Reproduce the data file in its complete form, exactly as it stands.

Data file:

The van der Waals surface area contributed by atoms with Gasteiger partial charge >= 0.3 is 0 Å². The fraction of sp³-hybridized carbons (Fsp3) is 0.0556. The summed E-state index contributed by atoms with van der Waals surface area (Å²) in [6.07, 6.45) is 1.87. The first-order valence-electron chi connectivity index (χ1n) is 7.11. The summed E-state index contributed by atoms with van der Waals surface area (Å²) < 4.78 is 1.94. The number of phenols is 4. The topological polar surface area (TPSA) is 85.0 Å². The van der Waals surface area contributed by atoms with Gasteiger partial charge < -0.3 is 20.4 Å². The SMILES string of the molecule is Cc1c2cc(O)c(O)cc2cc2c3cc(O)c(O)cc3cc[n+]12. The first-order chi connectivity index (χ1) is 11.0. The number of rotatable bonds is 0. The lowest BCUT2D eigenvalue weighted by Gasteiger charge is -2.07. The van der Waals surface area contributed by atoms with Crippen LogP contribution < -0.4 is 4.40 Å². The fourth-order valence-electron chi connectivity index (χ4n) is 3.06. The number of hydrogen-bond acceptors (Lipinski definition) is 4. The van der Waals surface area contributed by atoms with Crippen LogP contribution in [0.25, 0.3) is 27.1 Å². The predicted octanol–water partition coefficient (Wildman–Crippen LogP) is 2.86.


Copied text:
The van der Waals surface area contributed by atoms with Gasteiger partial charge >= 0.3 is 0 Å². The fraction of sp³-hybridized carbons (Fsp3) is 0.0556. The summed E-state index contributed by atoms with van der Waals surface area (Å²) in [6.07, 6.45) is 1.87. The first-order valence-electron chi connectivity index (χ1n) is 7.11. The summed E-state index contributed by atoms with van der Waals surface area (Å²) < 4.78 is 1.94. The number of phenols is 4. The topological polar surface area (TPSA) is 85.0 Å². The van der Waals surface area contributed by atoms with Gasteiger partial charge < -0.3 is 20.4 Å². The SMILES string of the molecule is Cc1c2cc(O)c(O)cc2cc2c3cc(O)c(O)cc3cc[n+]12. The first-order chi connectivity index (χ1) is 11.0. The number of rotatable bonds is 0. The lowest BCUT2D eigenvalue weighted by Gasteiger charge is -2.07. The van der Waals surface area contributed by atoms with Crippen LogP contribution < -0.4 is 4.40 Å². The fourth-order valence-electron chi connectivity index (χ4n) is 3.06. The number of hydrogen-bond acceptors (Lipinski definition) is 4. The van der Waals surface area contributed by atoms with Crippen LogP contribution in [0.25, 0.3) is 27.1 Å². The predicted octanol–water partition coefficient (Wildman–Crippen LogP) is 2.86.